Ok, it's time to get back on track, and write more about my federal clerkship experience (which I cannot believe was ten years ago, this August). Having secured the job, and advised my family that I would be moving even further away from home, I started to focus on the magnitude of what was really happening; that I was a law clerk for a federal judge. What exactly did that mean, other than the obvious brief writing and research. I had no idea, but I was more than ready to find out (insert extreme levels of intimidation and excitement).
Once I moved to Abingdon, and met all of the other judges, fellow law clerks, courthouse staff and security officers, I was off and running. My very first assignment was to finish an opinion that had not been completed by my predecessor. (Not because my predecessor was lazy or inept, but simply due to the timing of the transition). It was no small task, and one that consumed me for weeks. I tell you this only to note that because federal clerkships are typically one year in length, on the job training is the nature of the game.
With my first assignment under my belt, and a pile of other assignments waiting, I had plenty to do (which again, is the nature of the beast). And while writing and research were at times enjoyable, even for me, they were not my favorite part of the job. Unlike most other clerks in the country, I had a very unique opportunity to work for a judge that was legally blind (not totally blind, or even dramatically blind, but legally blind). As a result, my fellow clerk and I took turns driving Judge Williams back and forth from his house. We alternated weeks to make it easier. Why exactly was driving the judge back and forth from his home the favorite part of the job one might ask? It's quite simple, when Judge Williams and I traveled together, it was my opportunity to ask questions and learn. It was my opportunity to drain all of the wisdom and knowledge out of a man 50 years my senior, and with exponentially more experience. Throw in the fact that Judge Williams lived an hour and half away (which caused me to spend at least three hours in the car with him each time I drove), and you can imagine all that I heard and learned during those twelve months.
When you are "at work," the time for water cooler talk, other than over lunch, is very limited. Compound that with the fact that judges (both federal and state) are very busy. It is well known that at the state and federal levels (at least in Virginia), that judges carry heavy dockets, and are required to do more with less, especially given today's economic environment. Even ten years ago when I was clerking, the judges were extremely busy, and had limited time to impart wisdom.
Every day that I drove Judge Williams was an honor. Not because I was traveling with a federal judge, but because I was spending time with a man who had more knowledge in either of his pinkies, than I had in my entire body. Had I not been provided this unique opportunity, I may never have known that Judge Williams shared a dorm room with Herman Wouk at The U.S. Naval Reserve Midshipmen's School (and ultimately became a character in Mr. Wouk's The Caine Mutiny). I likely would have never learned that Judge Williams was elected Commonwealth's Attorney in Lee County, Virginia as a write-in candidate during his second year of law school, and that he was elected one of only two Republicans to the Virginia State Senate long before I was born. And I certainly would have never known all of the stories that I have been sworn to secrecy not to tell (insert inside joke here).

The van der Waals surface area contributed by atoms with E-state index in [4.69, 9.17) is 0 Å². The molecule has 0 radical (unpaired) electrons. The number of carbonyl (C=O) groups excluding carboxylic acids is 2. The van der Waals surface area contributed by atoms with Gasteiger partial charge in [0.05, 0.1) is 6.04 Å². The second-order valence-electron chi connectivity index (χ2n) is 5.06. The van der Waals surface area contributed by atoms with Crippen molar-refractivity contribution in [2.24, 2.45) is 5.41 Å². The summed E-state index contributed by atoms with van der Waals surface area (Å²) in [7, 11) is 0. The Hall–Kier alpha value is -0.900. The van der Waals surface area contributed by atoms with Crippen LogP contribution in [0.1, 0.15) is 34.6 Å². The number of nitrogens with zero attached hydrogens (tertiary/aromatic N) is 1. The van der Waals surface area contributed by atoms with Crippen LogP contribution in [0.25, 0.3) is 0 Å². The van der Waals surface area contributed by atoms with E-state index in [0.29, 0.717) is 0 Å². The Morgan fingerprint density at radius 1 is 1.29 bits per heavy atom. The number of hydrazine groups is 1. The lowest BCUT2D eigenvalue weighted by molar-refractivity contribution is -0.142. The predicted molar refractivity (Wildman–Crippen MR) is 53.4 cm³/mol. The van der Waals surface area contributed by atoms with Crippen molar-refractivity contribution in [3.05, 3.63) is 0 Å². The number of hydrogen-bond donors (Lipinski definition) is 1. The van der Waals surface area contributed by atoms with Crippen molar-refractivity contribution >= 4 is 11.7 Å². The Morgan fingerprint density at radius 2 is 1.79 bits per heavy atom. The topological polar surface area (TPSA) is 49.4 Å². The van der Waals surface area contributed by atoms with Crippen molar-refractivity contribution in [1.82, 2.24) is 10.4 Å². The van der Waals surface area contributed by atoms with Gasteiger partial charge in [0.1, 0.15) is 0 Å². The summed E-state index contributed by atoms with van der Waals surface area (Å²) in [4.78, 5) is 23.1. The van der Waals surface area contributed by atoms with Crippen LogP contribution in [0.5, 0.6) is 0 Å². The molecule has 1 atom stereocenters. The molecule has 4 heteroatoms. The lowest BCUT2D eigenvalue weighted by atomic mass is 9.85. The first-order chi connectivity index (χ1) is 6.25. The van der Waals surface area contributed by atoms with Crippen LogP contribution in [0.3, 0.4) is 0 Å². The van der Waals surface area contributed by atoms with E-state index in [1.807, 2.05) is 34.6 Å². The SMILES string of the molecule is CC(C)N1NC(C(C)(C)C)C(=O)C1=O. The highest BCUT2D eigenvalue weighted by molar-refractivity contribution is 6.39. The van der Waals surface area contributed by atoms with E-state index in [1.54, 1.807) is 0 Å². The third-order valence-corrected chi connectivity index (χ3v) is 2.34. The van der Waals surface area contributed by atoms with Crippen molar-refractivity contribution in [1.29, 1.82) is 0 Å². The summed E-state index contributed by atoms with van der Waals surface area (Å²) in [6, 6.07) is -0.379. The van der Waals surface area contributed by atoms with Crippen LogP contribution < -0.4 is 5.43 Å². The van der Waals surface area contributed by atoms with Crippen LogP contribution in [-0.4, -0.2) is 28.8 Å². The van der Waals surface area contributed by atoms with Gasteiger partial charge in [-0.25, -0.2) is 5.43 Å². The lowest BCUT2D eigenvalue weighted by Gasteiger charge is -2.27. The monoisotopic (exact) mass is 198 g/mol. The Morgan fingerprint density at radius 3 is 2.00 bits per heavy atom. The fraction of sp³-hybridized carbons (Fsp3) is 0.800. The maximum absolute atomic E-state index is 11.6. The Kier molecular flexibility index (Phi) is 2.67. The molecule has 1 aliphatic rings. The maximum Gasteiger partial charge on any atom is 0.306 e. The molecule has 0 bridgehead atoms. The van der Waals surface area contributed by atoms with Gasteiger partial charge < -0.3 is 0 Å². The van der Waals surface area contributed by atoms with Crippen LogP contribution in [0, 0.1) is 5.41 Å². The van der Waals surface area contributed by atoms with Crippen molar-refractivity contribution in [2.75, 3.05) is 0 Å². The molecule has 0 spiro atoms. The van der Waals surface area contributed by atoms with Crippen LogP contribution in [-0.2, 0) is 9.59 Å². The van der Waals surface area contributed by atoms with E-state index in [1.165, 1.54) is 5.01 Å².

Judge Williams is a great man, and someone whom I learned a lot from (and continue to learn a lot from). Of course he taught me how to draft judicial opinions, field calls from curious attorneys and, prepare for a week of hearing oral arguments in the Sixth Circuit, where he sat by designation annually. But none of that mattered. None of that is what I took away from my time with Judge Williams. What I learned how to learn during my clerkship, was how to ask questions about life and history, and all things revolving around Judge Williams' human experiences. Judge Williams' wealth of knowledge in the legal world was superior and well respected, but it paled in comparison to his life experiences, and those were the stories and insights that I soaked up during my clerkship.
For those of you interested in clerking for a federal (or state) judge, you are first and foremost charged to do your job, and to do it well. I expect that will not be a problem for any of you. Beyond that however, I charge you to take as much time as possible to get to know your judge (or judges) on a human level. Dig as hard as you need to, to reach those stories and life experiences that matter most to the judge. When your short year (or two) is over, you will certainly be prepared to enter the legal world, as a professional. But it will be those shared life experiences, hearing those stories over a buffet lunch at Stringers for example (another inside joke), that will truly make a difference in your development as a human being. It will be those shared journeys that will further your ability to learn how to learn. And that my friends, at least in my humble opinion, is what it is all about.